Shawn Slovo’s script focuses unashamedly on the legal manoeuvrings which saw the court gradually change its opinion over time. Christopher Plummer and Frank Langella shine as two of the ageing justices among a patchy cast, while Slovo’s inquiring screenplay is interesting on how the tremors of the zeitgeist succeed or not in influencing the highest powers of the land.
Director Stephen Frears’s choice to show Ali only in archive footage stresses how removed the boxer was from the legal processes determining his future – but at the expense of exploring how much this crisis in his life affected him personally.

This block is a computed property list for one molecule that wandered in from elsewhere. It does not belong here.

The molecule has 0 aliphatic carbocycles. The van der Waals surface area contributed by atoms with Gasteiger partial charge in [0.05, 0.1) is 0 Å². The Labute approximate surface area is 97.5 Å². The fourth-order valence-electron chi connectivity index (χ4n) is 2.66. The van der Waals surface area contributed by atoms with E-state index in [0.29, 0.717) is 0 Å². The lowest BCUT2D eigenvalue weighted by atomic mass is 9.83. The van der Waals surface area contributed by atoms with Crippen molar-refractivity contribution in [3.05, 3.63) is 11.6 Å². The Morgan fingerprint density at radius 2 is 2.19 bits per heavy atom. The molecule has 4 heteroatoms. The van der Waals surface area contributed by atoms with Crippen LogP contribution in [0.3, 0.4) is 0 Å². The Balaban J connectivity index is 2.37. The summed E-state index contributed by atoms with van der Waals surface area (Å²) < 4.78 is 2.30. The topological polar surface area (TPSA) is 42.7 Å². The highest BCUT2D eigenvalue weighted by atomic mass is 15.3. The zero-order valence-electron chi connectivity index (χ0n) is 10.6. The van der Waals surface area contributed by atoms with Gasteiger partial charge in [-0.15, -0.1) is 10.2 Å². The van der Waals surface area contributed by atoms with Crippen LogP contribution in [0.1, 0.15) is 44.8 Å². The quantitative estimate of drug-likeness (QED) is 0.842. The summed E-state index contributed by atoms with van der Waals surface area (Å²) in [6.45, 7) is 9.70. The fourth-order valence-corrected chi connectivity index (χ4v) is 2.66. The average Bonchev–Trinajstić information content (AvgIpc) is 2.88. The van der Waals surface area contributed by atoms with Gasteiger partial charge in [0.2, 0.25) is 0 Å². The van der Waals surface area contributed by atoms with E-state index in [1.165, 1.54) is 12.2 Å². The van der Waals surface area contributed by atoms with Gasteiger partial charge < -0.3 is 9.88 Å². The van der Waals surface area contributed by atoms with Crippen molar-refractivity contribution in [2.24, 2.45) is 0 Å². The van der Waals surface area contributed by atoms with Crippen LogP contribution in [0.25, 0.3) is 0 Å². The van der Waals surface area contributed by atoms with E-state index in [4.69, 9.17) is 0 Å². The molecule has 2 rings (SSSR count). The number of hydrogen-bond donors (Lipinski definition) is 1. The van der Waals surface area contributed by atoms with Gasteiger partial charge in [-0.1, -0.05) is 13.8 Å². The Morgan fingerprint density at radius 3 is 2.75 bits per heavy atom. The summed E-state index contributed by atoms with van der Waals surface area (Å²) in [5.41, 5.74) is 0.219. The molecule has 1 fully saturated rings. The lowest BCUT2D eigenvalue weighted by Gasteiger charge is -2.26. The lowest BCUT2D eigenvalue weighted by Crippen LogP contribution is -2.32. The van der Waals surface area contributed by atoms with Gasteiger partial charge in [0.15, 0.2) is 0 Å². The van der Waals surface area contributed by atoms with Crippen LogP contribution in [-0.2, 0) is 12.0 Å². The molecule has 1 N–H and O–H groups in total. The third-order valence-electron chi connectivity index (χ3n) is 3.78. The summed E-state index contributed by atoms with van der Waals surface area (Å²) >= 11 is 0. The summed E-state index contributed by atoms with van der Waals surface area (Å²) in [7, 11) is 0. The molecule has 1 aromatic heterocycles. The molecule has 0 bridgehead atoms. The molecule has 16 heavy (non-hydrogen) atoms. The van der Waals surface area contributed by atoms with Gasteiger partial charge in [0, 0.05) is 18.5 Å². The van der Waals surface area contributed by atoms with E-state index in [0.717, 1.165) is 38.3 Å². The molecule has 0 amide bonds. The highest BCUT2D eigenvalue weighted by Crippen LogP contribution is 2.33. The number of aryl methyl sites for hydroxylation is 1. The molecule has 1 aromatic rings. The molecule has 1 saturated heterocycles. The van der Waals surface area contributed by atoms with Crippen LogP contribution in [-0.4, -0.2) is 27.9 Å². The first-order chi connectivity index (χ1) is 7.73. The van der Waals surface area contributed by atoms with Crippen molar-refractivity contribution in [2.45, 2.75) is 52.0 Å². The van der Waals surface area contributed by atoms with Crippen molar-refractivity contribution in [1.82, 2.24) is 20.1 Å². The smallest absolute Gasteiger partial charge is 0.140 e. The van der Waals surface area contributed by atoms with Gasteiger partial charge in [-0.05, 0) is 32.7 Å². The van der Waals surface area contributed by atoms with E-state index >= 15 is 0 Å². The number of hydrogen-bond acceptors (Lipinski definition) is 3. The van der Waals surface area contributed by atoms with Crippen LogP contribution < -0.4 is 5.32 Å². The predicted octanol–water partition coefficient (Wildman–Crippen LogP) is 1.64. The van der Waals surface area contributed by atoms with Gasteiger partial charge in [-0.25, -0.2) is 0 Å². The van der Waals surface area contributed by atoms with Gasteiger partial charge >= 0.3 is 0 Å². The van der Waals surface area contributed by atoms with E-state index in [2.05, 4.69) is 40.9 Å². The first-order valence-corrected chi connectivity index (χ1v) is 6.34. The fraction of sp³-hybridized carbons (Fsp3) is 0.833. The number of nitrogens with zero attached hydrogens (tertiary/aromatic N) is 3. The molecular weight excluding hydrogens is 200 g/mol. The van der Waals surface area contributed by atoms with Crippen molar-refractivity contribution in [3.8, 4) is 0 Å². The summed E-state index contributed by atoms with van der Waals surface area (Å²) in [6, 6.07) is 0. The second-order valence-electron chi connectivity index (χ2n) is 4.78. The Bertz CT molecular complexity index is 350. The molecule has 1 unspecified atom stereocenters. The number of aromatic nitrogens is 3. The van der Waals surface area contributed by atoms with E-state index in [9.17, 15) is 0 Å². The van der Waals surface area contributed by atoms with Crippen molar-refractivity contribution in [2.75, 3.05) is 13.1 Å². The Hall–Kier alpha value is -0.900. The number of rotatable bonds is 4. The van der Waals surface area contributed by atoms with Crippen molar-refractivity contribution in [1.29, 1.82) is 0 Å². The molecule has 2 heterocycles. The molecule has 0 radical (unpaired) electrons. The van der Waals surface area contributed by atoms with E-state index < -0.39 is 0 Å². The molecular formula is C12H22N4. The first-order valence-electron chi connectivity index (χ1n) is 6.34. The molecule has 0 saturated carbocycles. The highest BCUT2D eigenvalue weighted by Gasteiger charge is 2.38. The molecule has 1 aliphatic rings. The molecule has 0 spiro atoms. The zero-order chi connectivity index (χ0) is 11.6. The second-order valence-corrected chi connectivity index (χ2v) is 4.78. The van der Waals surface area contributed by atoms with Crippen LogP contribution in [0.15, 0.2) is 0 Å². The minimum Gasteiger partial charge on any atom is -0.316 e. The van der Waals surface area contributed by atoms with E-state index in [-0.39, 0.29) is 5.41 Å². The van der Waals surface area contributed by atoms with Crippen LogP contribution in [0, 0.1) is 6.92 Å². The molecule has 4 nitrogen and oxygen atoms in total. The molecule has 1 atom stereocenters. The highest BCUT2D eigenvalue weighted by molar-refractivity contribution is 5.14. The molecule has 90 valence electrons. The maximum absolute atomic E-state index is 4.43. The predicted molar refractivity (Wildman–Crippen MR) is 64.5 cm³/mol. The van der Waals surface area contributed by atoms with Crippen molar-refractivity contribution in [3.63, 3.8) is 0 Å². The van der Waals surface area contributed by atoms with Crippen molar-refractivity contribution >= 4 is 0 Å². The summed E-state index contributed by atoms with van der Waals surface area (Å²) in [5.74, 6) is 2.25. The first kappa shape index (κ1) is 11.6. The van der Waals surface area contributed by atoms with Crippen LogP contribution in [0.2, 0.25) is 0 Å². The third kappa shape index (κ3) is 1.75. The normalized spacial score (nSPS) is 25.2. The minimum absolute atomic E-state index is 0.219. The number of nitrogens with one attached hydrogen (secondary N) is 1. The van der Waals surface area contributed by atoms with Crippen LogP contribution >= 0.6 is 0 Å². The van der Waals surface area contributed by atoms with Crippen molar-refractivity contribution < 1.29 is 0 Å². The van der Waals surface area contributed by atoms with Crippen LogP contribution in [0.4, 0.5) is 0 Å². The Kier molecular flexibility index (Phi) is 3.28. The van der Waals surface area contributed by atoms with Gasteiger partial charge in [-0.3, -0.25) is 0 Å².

This fishy site on Upper Street, which previously belonged to one of London's oldest fish and chip shops, Seafish, has been bought and overhauled by the Fork and Blade group. Now serving up the oddities of the sea as Trawler Trash, visitors can enjoy a weekly changing seafood menu in industrial-chic surrounds. Executive chef George Notley's aim is to champion lesser-known seafood, such as sprats, white bait, crayfish, coley and grey mullet; served up with the likes of pickled grapes, wasabi, green tomatoes, chips and peas. And you'll be pleased to know that their seasonal British produce is delivered fresh each morning. The restaurant seats around 50 people, while at the back is a modest bar that serves a selection of wine, IPAs and seafood-flattering cocktails.